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Okozushi is a place you want to love. The service is warm and friendly. The price point is modest (omakase menus clock in at $25, $35 or $45 per person). There’s really only one shortcoming: the food.
The new Kyoto-style sushi joint comes to Williamsburg via the team behind Okonomi // Yuji Ramen. Like its sister restaurant, Okozushi is walk-in only, spurring long wait times due to the mere nine seats in the all-wood shoebox. When we arrived, the friendly server informed us that we would have to wait 45 minutes, which we spent pregaming with a snack at next-door Concord Hill (the highlight of the evening).
When we were seated, we saw that the spot is a well-oiled machine, with plates flying from the sushi counter. (We spent more time waiting for our table than we spent eating.) The first course of the most-intensive $45 omakase was a sashimi of clam with grapes, ginger, mint and soy. The delicate flavors blended well with the briny bivalves, but we spent too much time chewing on the thick slices to notice.
Almost immediately after our plates were cleared, the main attraction arrived, consisting of six pieces of hakozushi (box-shaped sushi made in a mold) and two pieces of temari (ball-shaped sushi). The plating itself was a work of art, with a geometric arrangement of the rectangular and round pieces broken up by pops of color from the toppings, including blue cheese and wasabi, dill and olive, and pickled rhubarb. It’s said that you eat with your eyes first, but unfortunately, I had to eat with my mouth. Have you ever had blue cheese on sushi? Me neither, before this meal, and there’s a good reason why.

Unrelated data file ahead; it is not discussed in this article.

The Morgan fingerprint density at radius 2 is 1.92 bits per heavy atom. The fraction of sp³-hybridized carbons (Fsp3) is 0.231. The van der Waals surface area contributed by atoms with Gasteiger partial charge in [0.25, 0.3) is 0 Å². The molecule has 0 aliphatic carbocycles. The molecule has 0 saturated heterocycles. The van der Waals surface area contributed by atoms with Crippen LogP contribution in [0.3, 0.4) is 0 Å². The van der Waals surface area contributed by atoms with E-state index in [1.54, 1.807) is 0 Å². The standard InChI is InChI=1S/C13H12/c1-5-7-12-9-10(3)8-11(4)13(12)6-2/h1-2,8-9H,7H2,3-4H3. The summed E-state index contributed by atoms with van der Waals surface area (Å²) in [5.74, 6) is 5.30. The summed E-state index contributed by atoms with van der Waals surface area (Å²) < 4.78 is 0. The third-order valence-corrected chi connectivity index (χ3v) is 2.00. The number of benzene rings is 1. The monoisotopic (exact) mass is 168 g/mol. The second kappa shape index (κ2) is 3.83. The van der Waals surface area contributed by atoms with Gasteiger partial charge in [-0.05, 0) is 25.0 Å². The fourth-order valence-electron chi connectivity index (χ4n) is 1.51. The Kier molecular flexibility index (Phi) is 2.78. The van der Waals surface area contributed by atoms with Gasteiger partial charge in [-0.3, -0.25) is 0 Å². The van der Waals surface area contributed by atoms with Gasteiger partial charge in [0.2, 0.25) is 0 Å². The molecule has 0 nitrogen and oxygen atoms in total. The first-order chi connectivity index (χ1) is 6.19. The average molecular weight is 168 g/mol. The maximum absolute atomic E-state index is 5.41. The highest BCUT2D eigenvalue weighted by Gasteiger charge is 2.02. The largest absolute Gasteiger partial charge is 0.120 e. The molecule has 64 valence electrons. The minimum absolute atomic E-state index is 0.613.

Each piece of hakozushi was topped with Atlantic-caught bluefish, a naturally oily variety with a more pronounced flavor, similar to mackerel. And though the choice to use local sustainable fish is eco-friendly and a clear factor in the affordable price point, it almost seemed as if the chef was trying to mask the penetrating flavor by covering it with something stronger.
Following two perfectly adequate hand rolls, we strolled home feeling slightly hungry and extremely regretful, as if on a culinary walk of shame. If anything, this meal proves one thing: You get what you pay for.